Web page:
Tuesday, January 29, 2019

Relearning: One of my Favorite Things

One of my favorite things to do is go back to something I learned how to do once and relearn it.  I actually mean that.  I try to keep all of the text books from classes that taught me something that might be useful later on, because quite often, I know I might need to know it in the future, even when I don't have plans for it today.  Those books live in my office in different places, from each different era of my career (usually because I arrange by topic, and I generally float between topics over time), so long as I remember where / what I was learning, I can go back and find the book.

Earlier today, I was looking at a graph and was reminded that it clearly showed the effect of an intervention (basically hiring my employer to take something on), and I was trying to remember how to evaluate that effect.  Then later today, I was trying to identify when and why measuring days between events was a good process measure.  Both of these topics are related to control charts, a method that is used for statistical process control.  Over the last week, I was also looking for how to identify cases when a regime change was identified to trigger further activity.

So, I dug up my second edition copy of the Healthcare Quality Book (now in it's third edition), and turned to the chapter on statistical tools for quality improvement (Chapter 7 in the Second edition).  And there we find a whole chapter basically talking about the utility of control charts, and how to compute the values associated with them.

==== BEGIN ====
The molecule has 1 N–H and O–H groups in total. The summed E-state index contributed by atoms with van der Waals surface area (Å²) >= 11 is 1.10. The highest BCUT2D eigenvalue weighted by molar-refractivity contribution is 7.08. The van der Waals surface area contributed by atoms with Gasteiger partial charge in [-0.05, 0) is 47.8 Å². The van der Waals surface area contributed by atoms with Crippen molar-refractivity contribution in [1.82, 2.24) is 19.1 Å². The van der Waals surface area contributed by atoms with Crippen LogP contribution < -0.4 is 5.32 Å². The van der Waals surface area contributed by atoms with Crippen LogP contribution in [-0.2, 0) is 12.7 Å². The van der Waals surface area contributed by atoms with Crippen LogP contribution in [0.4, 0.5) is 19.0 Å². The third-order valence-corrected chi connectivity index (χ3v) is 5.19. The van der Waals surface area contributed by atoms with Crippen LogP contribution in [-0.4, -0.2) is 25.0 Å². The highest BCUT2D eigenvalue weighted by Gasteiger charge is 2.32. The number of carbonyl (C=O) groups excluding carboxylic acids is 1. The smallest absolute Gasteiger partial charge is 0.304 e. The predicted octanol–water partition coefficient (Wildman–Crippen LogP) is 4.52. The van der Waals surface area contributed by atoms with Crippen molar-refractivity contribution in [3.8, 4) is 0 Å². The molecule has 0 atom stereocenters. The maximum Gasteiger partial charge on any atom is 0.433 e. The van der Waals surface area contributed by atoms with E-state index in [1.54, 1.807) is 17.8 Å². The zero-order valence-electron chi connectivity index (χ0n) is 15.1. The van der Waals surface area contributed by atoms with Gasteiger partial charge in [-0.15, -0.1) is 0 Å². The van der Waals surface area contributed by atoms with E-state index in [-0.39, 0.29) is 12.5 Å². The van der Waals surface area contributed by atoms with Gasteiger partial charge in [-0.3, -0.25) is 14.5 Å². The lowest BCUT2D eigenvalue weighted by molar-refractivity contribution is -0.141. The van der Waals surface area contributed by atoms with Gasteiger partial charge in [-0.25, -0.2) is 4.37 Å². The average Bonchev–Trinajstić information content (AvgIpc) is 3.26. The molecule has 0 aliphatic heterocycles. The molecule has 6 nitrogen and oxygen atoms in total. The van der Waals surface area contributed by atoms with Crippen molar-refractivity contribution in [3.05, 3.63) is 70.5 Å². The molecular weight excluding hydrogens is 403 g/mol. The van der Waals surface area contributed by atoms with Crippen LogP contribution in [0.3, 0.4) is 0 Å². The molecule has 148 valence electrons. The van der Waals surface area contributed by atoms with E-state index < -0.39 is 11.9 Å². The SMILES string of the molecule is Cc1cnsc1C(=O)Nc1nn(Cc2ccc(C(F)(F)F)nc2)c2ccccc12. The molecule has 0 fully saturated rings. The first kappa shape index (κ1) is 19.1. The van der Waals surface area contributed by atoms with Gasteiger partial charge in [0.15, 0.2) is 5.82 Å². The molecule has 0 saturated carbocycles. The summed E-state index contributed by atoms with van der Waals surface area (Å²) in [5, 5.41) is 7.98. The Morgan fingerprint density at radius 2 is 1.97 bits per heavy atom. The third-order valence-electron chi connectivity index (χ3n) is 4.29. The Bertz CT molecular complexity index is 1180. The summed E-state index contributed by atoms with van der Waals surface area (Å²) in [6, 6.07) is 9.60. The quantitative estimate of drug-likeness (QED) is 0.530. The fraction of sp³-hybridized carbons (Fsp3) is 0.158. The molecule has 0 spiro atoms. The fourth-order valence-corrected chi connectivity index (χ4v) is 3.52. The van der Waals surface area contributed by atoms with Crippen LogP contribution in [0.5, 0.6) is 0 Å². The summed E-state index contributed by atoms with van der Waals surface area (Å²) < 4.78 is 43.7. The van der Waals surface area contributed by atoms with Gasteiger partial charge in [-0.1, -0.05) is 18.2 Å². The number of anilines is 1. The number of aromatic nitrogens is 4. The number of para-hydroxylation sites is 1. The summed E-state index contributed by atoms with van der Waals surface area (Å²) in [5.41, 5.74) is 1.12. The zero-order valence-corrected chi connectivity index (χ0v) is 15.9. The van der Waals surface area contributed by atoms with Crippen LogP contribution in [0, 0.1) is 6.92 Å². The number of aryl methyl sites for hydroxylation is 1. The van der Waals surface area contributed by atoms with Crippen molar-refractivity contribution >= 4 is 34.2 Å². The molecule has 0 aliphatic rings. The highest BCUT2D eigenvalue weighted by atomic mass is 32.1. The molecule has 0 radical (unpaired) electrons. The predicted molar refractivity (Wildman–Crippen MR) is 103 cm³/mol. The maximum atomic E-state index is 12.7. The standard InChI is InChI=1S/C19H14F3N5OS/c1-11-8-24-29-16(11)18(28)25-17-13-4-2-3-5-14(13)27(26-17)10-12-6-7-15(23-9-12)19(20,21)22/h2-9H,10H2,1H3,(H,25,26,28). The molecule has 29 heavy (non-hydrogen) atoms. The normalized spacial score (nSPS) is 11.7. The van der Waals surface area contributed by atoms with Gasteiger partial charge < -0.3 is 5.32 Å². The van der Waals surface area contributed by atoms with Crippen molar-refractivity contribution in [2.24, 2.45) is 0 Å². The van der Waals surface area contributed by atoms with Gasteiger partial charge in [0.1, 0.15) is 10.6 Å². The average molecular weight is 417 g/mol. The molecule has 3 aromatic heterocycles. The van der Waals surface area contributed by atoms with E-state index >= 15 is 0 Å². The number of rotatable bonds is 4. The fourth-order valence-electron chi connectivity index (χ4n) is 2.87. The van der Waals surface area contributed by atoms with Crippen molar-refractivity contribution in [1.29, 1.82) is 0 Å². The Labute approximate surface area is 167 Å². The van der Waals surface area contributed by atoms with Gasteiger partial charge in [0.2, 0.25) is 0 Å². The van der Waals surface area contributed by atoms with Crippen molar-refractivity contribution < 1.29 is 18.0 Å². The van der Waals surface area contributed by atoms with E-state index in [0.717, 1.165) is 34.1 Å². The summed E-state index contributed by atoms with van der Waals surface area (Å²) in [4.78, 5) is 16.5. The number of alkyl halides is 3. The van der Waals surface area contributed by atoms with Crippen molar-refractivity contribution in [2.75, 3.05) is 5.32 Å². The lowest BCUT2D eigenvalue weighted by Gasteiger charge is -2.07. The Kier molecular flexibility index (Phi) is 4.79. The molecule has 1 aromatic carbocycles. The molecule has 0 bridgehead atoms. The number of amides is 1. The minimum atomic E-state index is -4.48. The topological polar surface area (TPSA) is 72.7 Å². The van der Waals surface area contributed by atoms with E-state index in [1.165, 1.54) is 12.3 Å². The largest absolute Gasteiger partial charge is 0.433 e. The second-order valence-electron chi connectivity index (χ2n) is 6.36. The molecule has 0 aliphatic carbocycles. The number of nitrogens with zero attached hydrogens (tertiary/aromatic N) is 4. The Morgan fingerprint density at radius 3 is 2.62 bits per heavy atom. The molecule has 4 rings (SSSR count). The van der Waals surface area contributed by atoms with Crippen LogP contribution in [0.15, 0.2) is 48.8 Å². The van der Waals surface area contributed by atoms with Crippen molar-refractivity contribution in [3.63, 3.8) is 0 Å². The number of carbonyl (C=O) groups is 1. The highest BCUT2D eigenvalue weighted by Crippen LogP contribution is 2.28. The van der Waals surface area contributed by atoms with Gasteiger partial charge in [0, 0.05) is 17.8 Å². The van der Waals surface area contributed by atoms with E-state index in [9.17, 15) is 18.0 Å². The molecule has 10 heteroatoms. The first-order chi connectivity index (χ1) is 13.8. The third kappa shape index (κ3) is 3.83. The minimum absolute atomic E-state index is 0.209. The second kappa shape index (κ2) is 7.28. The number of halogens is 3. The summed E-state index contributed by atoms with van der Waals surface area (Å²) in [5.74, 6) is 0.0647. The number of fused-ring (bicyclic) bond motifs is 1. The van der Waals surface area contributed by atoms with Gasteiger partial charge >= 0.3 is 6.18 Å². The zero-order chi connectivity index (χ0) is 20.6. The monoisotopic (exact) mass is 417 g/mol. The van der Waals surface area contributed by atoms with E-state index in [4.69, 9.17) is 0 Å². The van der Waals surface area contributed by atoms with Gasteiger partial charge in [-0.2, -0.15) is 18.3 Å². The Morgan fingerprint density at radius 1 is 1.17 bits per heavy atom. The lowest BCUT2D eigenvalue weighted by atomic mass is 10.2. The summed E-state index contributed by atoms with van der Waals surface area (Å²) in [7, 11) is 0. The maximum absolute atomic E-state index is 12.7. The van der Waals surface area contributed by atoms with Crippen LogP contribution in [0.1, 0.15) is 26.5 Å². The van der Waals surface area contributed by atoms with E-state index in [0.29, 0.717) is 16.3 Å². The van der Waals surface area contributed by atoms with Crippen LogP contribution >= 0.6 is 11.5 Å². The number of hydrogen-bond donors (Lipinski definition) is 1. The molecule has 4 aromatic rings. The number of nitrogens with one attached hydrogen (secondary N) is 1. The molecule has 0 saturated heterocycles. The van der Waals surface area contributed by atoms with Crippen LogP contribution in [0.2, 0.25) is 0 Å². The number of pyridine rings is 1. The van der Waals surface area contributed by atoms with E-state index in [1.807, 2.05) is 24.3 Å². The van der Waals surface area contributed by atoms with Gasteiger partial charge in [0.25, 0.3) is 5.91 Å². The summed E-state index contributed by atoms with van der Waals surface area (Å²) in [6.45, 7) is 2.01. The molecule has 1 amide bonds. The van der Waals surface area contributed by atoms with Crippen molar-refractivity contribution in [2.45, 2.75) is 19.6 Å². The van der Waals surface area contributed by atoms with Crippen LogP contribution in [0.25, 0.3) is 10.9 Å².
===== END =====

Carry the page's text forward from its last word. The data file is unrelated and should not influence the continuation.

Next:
This would allow me to take a chart like the one below (a graph counting some item N over time T), and through a series of computations, compute a graph like the one on the right.

Where the rate of growth of N clearly enters a new regime, and to clearly show it. Now, for this graph, it's quite obvious, but that's because we've got a couple of years of sample data, and what I want to know is that the regime is changing sooner, rather than later.

In other words, I don't want to wait a day longer than I have to in order to see the effect.  Control charts let me do that.  Why is this important?  Often, providers want to know when something abnormal has happened.  What the control chart does is help to establish a normal range of variation, which makes it possible to detect variation due to special cause, i.e., variation that falls outside of the normal range.

In my particular case, I was looking for a way to signal that a particular event needed special attention, and through control charts, I can readily do that visually, and anything I can visualize, I can generally compute.  Unfortunately, I didn't find the chapter that talks about G/H charts yet, but that simply means I have more reading and searching to do.

I'd never be in a position to apply these charts to what we applied them to in class, because I'm not a doctor.  But I do get to develop software that doctors use, and I also happen to have my own set of "patients" that often need diagnosis and treatment (software systems).  Control charts can work for them just as well as they do for quality management in patient care.




Post a Comment